8 Ways to Avoid Sitting Disease

sitting disease

[© Nruboc | Dreamstime.com] One way to avoid sitting all day at a desk job is to take your calls while standing up.

You Can Start By Reading This Blog Standing Up

Sitting for many hours a day is a common practice. Without realizing it, many people are falling victim to sitting disease. The American College of Cardiology defines sitting disease as being sedentary for many hours with little movement and calls it a lifestyle risk factor for cardiovascular disease, blood clots, heart attack, stroke, diabetes and a variety of other conditions.

Even those who incorporate exercise into their routine can have sitting disease. “Going to the gym three days a week to get your heart rate up is not sufficient. You actually need to incorporate movement throughout your daily routine as well,” says Kabir Yousuf, M.D., a cardiologist on staff at Howard County General Hospital. “Often people try to plan out their physical activity too much and get wrapped up with a trainer or a gym class exercise regimen instead of getting out and just moving. My philosophy is to just get up and move—the more the better. This is especially important if you have a sedentary job. Moving doesn’t have to be scheduled—every step and minute you spend doing physical activity counts and can reduce your risk of cardiovascular disease.”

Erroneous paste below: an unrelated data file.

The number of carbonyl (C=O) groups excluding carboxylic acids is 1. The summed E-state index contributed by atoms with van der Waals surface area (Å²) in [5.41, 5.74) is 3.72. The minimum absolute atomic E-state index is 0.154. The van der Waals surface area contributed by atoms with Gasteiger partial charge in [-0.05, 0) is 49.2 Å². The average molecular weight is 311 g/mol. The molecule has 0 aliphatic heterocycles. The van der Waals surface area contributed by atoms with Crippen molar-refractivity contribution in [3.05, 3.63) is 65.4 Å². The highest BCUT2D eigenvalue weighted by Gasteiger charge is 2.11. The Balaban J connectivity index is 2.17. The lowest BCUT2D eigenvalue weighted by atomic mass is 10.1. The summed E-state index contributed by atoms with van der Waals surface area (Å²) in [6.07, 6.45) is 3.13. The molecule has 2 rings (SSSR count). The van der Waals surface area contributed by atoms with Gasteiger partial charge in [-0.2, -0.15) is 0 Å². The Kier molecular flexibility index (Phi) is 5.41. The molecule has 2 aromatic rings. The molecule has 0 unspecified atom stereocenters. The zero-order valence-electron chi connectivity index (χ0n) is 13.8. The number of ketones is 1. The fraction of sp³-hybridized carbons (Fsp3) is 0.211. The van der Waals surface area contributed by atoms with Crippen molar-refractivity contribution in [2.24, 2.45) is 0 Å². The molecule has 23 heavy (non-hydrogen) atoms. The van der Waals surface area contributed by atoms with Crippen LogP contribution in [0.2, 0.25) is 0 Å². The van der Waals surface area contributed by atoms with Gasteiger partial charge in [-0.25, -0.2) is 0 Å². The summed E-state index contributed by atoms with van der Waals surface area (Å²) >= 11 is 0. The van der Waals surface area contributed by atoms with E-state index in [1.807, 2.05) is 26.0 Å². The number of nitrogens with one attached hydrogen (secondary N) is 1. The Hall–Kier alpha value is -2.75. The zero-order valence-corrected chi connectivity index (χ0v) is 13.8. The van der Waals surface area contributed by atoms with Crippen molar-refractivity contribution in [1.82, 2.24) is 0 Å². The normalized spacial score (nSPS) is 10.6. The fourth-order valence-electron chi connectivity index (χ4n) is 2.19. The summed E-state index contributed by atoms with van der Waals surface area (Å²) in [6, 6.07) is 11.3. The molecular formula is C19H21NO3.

Desk Jockeys: 8 Ways to Stay Fit

  • Take the stairs
  • For every hour you sit, move for five minutes. If you can’t do this every hour, do it every two hours and increase your movement to 10 minutes.
  • Instead of sitting while on the phone, stand.
  • Park further away in the parking lot to take advantage of walking.
  • Have walking meetings instead of sitting in meetings throughout the day. If you even take a quarter of your meetings outside of the conference room and walk somewhere, it is beneficial.
  • When you are at a store—instead of shopping right away—take a lap or two around the store before buying anything.
  • Get a partner or a friend to motivate you—you will be more apt to be active when you have a partner.
  • Incorporate technology—using activity trackers, websites and apps, you can track your activity and be reminded to move throughout the day.
Kabir Yousuf, M.D., is a cardiologist with Maryland Cardiovascular Specialists. To schedule an appointment, call 410-740-0549